Small Groups: Quick Tips

IMG_4988I’m of the belief that there are some who are just naturally intuitive in how to lead a small group, but a much larger portion of the youth ministry leadership population need some training and experience; either way, I hope these quick ideas may be a blessing to you and your leadership of a small group.

Opening Questions: Because the goal of a small group is often community, take some time to get everyone to talk so that when the conversation gets a little more serious, all participants will already feel more comfortable speaking. [Questions like “If you had to be in an existing reality TV show, which one would you choose? Why?]

Don’t Rescue The Silence (too quickly): Leaders/Facilitators often fear silence. When you ask a question, don’t rescue the group by providing the answer; some are processors and are willing to speak, but just need time to form their thought (likewise, don’t correct the answer, even when wrong, rather, ask the rest of the group, “what do you all think of that answer?”).

Know Where You’re Going, But Allow Alternative Routes: If you’re studying a passage (or using a curriculum) know the major areas you want to touch on, but know that your group may have an alternative route to get to the destination. Allow for rabbit trails (some of the best learning can take place by allowing students to ask questions or tell stories that take you a different direction).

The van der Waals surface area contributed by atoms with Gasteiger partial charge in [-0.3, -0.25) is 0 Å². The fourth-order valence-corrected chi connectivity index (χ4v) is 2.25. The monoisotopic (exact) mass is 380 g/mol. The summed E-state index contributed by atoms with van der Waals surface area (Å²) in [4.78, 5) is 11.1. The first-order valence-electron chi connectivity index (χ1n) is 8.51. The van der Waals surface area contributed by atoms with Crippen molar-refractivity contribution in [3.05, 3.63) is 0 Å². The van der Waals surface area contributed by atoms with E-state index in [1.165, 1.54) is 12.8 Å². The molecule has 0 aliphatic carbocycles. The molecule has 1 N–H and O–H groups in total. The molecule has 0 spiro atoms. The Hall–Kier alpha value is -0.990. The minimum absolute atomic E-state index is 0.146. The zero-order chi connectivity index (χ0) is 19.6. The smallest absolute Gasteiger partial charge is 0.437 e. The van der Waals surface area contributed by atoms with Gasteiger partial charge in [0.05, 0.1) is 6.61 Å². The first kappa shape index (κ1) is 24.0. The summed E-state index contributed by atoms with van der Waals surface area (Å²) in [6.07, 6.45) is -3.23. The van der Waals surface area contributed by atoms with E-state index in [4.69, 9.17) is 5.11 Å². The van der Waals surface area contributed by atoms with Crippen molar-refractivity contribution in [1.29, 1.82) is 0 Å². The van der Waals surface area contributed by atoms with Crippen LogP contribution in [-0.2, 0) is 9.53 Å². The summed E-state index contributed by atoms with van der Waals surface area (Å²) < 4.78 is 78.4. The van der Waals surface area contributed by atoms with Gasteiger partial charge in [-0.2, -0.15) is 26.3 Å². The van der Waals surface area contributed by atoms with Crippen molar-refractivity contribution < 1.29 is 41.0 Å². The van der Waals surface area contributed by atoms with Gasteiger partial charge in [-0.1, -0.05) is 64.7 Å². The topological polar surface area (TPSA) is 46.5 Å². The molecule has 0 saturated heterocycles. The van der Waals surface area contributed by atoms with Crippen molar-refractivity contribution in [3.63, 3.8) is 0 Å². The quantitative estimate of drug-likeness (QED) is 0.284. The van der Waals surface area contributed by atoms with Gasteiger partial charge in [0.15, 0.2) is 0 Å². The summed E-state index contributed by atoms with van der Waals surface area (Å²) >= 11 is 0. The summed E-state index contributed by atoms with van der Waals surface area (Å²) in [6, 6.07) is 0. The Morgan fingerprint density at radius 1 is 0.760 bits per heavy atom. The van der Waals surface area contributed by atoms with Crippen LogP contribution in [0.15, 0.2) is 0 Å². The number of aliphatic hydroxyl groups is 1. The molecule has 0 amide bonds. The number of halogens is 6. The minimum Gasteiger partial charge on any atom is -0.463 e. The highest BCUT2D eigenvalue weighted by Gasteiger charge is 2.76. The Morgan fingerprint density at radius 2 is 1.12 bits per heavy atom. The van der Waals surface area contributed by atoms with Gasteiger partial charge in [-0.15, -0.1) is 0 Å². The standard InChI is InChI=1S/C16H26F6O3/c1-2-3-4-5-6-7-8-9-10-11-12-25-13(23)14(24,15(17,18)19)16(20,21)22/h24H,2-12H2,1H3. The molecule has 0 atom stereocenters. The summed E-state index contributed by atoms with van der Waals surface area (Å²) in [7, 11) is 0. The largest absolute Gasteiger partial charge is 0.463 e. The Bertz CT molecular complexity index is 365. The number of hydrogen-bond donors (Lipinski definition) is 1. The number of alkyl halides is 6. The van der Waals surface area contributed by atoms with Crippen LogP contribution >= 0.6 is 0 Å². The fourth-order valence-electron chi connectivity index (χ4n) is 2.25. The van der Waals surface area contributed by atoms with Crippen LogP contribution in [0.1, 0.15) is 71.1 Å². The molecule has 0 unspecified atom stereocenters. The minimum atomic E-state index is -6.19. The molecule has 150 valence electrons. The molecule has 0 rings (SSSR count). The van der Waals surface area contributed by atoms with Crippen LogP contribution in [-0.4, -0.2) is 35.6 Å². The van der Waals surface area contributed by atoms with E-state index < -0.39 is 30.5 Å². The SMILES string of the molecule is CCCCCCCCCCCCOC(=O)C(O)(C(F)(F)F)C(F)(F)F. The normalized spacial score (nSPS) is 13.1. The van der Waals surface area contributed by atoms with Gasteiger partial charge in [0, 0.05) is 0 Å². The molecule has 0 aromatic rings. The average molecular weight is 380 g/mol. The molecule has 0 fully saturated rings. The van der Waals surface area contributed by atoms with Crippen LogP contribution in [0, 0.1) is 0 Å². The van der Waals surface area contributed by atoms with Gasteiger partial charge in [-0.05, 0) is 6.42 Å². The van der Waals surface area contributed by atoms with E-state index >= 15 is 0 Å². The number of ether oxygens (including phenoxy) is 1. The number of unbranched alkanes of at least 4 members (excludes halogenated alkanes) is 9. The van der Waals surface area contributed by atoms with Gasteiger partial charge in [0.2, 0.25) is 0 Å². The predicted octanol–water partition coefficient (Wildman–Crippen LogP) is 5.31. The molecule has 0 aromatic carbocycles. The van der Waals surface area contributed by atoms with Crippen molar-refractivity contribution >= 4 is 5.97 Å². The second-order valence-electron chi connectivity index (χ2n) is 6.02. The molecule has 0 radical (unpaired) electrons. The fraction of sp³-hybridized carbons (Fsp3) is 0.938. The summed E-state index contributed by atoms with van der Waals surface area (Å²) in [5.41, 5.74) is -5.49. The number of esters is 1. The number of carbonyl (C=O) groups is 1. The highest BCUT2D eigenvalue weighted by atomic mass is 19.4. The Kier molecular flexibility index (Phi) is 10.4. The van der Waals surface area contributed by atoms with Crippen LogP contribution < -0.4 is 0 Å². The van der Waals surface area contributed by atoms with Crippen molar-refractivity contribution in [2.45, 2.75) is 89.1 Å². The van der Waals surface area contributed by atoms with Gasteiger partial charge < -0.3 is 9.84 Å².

People Watch: Shepherding a group requires great attention to the dynamics of those gathered. Notice the silent one (he or she may be screaming something by their non-verbals). Pay attention to those who sit together and those who may seem to avoid each other– catching these things early (and naming them privately) may lead to greater dynamics later.

Change-Up: Every so-often break the routine and do something completely different. For me, this means I take the group on an experience instead of just doing regular group [examples: meal night, people watching project at a mall, serving project, athletic event of someone in the group].

Speak It Into Existence: There are times when a group simply needs to hear that you love them and believe in them (even when they are acting unlovable). You give permission to them by naming the fact that you love being with them and that you see them maturing.

Keep It A Safe Place: Unfortunately just about every environment a student enters has the potential for harm. You have the opportunity to establish a group as a place of refuge! Encourage them to avoid the foolish chatter & jokes and establish an affirmation environment.

What other quick tips do you have for successful small group leadership?

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